How much do these Obamacons matter? More than Mr McCain would like to think. The Obamacons are manifestations of a deeper turmoil in the Republican rank-and-file, as the old coalition of small-government activists, social conservatives and business Republicans falls apart. They also influence opinion. This is obvious in the case of Mr Powell: Mr Obama is making liberal use of his endorsement to refute the latest Republican criticism that he is a “socialist”. But it is also true of lesser-known scribblers. At least 27 newspapers that backed Mr Bush in 2004 have endorsed Mr Obama.

Moreover, the revolt of the intellectuals is coinciding with a migration of culturally conservative voters—particularly white working-class voters—into Obamaland. Mr Obama is now level-pegging or leading among swing-groups such as Catholics and working-class whites. A recent Washington Post-ABC poll shows him winning 22% of self-described conservatives, a higher proportion than any Democratic nominee since 1980.

It is not necessary to have such endorsements to refute the ridiculous claims that Obama is a socialist, but they do help discredit the attacks. The Republican claims that Obama is a socialist are based upon distorting both Obama’s tax plans and a statement by Obama. When Obama spoke of putting more money in the hands of more people he wasn’t referring to any Marxist schemes. He was talking about allowing the free market to work so that more people can earn money, rather than using the government as Republicans do to enrich a small number. If we accept the Republican logic that Obama’s tax plans are socialist for providing assistance to those the bottom, then we’d also have to consider Milton Friedman a socialist for advocating the negative income tax.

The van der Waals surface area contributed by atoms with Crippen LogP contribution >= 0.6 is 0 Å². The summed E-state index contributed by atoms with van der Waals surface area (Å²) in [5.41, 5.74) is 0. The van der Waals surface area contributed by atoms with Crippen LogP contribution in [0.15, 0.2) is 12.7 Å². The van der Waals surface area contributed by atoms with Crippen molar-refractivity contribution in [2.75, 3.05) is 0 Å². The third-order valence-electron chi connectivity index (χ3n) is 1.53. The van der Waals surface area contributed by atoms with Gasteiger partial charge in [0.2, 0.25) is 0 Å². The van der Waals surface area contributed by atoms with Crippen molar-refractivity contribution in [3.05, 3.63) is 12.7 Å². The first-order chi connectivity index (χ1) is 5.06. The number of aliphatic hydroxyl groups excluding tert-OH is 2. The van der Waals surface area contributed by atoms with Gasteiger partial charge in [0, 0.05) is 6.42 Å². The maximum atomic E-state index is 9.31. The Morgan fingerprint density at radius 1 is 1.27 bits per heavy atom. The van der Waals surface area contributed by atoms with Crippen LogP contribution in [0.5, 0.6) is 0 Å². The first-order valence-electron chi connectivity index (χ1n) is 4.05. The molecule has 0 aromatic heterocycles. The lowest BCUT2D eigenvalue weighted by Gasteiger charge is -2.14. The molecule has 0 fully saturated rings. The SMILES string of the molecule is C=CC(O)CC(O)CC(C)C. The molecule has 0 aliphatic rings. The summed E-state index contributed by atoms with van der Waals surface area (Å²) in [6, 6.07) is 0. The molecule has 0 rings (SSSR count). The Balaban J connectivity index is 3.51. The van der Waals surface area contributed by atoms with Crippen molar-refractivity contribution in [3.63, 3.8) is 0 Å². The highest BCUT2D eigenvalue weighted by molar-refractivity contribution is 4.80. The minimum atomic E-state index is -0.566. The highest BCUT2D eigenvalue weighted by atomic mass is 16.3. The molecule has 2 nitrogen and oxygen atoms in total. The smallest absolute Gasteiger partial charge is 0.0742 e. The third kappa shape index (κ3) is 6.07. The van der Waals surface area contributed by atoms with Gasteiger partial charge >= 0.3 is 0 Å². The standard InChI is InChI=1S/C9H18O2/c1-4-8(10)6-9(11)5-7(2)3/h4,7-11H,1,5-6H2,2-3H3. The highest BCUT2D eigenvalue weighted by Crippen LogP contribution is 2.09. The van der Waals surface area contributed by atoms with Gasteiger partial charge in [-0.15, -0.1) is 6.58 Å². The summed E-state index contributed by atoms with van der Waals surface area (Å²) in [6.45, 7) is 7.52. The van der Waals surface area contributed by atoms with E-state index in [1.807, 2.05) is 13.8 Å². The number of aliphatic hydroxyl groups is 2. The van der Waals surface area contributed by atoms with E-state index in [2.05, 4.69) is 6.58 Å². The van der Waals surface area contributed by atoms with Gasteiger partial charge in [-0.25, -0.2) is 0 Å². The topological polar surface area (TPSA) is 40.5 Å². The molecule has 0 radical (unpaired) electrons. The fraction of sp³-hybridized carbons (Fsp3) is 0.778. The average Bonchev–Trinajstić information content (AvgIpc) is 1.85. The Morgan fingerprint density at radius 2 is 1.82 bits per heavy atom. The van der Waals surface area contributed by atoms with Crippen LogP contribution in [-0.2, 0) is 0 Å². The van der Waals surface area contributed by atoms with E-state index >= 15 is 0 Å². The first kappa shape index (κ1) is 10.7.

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2 Comments

  1. 1
    Libertarians For Obama says:

    When intelligent Libertarians examine Barack Obama, they see his high intelligence and intellect as an asset, conducive to rational [libertarian-style] thinking.

    Combined with his background as a civil rights lawyer and constitutional law professor who is favorable to voluntary, free community organization, and who as a Senator, took a daring stand against the Iraq War — it becomes easy to see that Barack Obama is more “libertarian” than not.